I understand that firm grounds for effective public communications and advocacy on health exist today due to the growth and openness in the media which is widely recognised as a positive driver for change in Pakistani society. The Media is already increasingly seen taking a proactive role in public interest and is well poised for contributing in generating the necessary political will for change.

A strategic alliance between organised consumer resource groups, think tanks and the media would be needed to generate compelling and evidence-based narratives on health for the media. To add to the demand side initiatives, community-based organisations can be encouraged to voice demands for local level public, as well as private service providers to produce more responsive health services.

Access to information regarding health services and expenditures is the cornerstone to accountability in the provision of services. While a lot of work has been done to make the public sector information available to citizens, there hasn’t been much experience in the health sector. Increased public scrutiny of health services can be reinforced by local level public and private sector services information collected by community based organisations. This is a critical area for exploring further as the capability of the public health system to respond to the needs and demands of citizens is the lynchpin of an accountable health sector.

Having spent many years with a consumer protection organisation of Pakistan, and traveled to many places around the world in this connection, my considered view is that civil society organisations have a pivotal role to play in making services responsive and accountable by undertaking advocacy at local, national and international levels in support of improved service provision.

There is a lot of evidence to support this view from within Pakistan, as well as around the world to show successful outcomes of citizen’s voices demanding system reforms in decision-making, authority over facilities and budgets, good information and monitoring systems, and an availability of mechanism of redress.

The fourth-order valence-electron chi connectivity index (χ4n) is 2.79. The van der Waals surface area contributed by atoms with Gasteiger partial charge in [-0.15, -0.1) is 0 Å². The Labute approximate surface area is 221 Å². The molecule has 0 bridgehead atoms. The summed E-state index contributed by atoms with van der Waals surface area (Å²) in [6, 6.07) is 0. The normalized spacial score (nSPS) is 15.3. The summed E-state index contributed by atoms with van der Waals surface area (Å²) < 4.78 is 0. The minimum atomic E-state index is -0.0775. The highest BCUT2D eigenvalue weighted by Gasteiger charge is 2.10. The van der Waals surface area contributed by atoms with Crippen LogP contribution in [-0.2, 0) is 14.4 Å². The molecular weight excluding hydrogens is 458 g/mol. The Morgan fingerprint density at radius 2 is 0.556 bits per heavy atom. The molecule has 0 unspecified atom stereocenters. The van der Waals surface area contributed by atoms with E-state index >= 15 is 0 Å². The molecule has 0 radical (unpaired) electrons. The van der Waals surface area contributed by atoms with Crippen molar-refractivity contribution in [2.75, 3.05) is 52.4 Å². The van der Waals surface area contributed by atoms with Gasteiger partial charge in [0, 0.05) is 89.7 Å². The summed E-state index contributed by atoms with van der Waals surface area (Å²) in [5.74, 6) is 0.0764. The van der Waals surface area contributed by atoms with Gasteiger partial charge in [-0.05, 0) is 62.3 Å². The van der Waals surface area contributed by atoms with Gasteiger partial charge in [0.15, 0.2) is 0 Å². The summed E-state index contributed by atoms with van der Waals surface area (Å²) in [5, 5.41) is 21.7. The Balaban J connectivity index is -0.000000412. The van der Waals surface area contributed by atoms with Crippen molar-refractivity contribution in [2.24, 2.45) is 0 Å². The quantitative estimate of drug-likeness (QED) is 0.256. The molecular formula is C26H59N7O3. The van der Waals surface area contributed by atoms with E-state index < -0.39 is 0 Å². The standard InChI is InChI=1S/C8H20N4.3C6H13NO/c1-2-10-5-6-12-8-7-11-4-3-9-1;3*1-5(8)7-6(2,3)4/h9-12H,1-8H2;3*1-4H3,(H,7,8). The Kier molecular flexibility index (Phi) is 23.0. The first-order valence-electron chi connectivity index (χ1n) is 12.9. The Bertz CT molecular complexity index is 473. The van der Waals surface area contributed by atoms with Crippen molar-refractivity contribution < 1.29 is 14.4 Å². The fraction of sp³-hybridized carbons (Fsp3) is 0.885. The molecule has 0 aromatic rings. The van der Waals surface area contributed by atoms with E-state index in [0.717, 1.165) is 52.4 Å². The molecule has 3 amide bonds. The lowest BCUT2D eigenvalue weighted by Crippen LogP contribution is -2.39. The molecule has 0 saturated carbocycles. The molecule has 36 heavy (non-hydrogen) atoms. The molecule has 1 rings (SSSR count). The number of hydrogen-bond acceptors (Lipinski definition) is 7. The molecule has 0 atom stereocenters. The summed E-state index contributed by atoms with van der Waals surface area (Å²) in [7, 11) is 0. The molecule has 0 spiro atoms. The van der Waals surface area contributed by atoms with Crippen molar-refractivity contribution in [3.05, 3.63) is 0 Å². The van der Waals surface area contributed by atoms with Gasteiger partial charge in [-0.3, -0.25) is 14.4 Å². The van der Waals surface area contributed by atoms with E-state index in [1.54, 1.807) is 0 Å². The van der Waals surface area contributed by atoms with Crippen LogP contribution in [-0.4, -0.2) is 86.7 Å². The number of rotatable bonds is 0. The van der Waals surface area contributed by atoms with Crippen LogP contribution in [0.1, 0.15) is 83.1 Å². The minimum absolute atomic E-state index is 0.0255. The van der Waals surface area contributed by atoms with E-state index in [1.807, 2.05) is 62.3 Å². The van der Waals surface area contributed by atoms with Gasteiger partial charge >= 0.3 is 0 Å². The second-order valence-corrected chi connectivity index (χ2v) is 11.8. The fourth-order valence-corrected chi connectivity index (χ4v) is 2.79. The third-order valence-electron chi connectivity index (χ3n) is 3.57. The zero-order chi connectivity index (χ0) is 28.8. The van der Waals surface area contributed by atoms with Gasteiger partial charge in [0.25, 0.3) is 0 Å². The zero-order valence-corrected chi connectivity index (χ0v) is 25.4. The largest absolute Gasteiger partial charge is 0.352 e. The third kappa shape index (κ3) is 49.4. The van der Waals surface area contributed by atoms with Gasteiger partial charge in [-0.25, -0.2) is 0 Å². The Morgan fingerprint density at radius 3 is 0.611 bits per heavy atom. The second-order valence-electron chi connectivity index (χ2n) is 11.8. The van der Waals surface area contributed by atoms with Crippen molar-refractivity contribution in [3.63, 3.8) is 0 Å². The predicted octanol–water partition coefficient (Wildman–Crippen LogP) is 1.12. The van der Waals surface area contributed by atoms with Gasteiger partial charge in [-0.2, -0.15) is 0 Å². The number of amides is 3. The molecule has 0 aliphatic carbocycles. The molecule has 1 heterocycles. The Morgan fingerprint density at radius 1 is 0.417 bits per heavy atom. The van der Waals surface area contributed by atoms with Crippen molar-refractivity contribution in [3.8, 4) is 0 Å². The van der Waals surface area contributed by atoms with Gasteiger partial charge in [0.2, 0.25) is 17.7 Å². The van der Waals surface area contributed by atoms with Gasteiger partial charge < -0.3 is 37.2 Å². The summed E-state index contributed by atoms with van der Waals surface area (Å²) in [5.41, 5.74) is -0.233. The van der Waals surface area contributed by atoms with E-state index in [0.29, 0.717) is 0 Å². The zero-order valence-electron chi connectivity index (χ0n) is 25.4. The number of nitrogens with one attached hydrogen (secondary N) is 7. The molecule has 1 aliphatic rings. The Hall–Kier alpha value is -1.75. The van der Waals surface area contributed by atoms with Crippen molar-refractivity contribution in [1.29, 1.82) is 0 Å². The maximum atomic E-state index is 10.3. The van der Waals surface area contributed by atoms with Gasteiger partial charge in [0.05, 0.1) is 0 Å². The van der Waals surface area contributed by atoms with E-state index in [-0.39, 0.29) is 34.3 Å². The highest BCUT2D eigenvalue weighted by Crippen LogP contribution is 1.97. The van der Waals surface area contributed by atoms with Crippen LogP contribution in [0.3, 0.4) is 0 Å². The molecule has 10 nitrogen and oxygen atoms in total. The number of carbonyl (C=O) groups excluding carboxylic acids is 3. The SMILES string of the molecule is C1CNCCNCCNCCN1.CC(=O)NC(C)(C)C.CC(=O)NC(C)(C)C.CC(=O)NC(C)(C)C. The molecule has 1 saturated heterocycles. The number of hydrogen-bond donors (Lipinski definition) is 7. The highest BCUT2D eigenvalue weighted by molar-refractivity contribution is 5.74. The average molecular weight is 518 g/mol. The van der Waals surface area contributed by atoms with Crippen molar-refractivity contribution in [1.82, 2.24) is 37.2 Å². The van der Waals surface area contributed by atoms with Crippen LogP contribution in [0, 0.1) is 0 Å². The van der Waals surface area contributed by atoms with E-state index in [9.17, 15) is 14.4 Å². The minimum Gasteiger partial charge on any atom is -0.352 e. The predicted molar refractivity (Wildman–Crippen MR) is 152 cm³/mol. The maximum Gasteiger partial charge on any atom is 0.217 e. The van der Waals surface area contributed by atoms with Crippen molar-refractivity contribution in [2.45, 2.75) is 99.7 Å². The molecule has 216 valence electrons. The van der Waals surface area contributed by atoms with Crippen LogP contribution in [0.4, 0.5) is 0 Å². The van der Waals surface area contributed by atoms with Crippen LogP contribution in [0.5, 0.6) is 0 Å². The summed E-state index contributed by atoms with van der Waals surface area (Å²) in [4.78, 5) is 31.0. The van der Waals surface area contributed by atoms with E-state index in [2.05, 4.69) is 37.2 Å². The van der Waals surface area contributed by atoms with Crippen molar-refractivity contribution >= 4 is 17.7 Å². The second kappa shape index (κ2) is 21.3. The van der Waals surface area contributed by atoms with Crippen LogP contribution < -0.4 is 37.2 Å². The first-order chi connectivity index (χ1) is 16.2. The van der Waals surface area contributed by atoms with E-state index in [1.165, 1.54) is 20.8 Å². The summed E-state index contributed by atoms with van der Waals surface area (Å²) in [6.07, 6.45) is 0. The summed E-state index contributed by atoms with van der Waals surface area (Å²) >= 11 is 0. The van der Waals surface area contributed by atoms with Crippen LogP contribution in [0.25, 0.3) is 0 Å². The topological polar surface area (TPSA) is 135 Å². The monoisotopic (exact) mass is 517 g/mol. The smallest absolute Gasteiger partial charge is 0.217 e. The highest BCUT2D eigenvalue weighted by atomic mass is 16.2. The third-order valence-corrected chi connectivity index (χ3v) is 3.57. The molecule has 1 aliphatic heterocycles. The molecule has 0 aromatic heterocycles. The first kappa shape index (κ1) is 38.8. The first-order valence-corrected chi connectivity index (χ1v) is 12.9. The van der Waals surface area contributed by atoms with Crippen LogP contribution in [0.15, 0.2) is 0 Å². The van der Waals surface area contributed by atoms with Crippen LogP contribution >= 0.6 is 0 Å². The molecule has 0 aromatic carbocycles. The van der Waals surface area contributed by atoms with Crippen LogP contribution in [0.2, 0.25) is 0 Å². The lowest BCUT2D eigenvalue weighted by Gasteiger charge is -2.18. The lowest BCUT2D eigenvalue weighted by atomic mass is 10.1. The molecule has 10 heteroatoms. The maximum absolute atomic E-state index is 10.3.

Important factors of success in making health systems responsive and accountable by the consumer citizen would include remaining sensitive to local context and raising well-informed ‘voices’.

 


Ayyaz Kiani is a public health specialist. He heads Devnet – a network of development consultants. Based in Islamabad, he has travelled around the world and continues to do so to meet fellow travelers. He can be contacted at ayyaz_kiani@hotmail.com

 


The views expressed by this blogger and in the following reader comments do not necessarily reflect the views and policies of the Dawn Media Group.


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Comments (1)

Ali S
September 3, 2012 8:22 pm
Funding of healthcare facilities isn't the only problem in our health sector, funding of medical education is also a major issue and contributing to the shortage of doctors. There is appalling misuse of the government-funded medical colleges by females who have no intentions of practicing the profession. The government needs to implement some sort of policy requiring mandatory local service for a certain number of years for MBBS graduates who studied on government-funded seats.